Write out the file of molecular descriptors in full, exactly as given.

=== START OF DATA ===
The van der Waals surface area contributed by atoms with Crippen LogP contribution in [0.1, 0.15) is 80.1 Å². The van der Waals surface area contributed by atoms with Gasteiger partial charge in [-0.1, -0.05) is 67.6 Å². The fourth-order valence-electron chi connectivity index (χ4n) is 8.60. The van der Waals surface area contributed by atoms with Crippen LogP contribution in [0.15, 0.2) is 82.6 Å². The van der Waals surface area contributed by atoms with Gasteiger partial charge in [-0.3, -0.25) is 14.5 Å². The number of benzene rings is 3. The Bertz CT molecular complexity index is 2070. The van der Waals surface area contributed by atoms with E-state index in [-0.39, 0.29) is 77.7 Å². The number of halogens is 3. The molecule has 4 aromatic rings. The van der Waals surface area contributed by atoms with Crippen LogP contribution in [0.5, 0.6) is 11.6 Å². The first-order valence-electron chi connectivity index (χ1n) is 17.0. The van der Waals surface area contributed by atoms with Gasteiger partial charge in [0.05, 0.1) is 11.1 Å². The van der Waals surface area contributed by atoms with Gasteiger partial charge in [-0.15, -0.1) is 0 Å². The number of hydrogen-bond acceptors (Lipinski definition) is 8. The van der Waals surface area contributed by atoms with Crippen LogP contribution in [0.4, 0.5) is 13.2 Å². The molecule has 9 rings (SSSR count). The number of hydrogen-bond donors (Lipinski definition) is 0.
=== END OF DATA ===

The van der Waals surface area contributed by atoms with Crippen LogP contribution in [0.1, 0.15) is 80.1 Å². The van der Waals surface area contributed by atoms with Gasteiger partial charge in [-0.1, -0.05) is 67.6 Å². The fourth-order valence-electron chi connectivity index (χ4n) is 8.60. The van der Waals surface area contributed by atoms with Crippen LogP contribution in [0.15, 0.2) is 82.6 Å². The van der Waals surface area contributed by atoms with Gasteiger partial charge in [-0.3, -0.25) is 14.5 Å². The number of benzene rings is 3. The Bertz CT molecular complexity index is 2070. The van der Waals surface area contributed by atoms with E-state index in [-0.39, 0.29) is 77.7 Å². The number of halogens is 3. The molecule has 4 aromatic rings. The van der Waals surface area contributed by atoms with Crippen LogP contribution in [0.5, 0.6) is 11.6 Å². The first-order valence-electron chi connectivity index (χ1n) is 17.0. The van der Waals surface area contributed by atoms with Gasteiger partial charge in [0.05, 0.1) is 11.1 Å². The van der Waals surface area contributed by atoms with Gasteiger partial charge in [-0.15, -0.1) is 0 Å². The number of hydrogen-bond acceptors (Lipinski definition) is 8. The van der Waals surface area contributed by atoms with Crippen LogP contribution in [0.4, 0.5) is 13.2 Å². The molecule has 9 rings (SSSR count). The number of hydrogen-bond donors (Lipinski definition) is 0.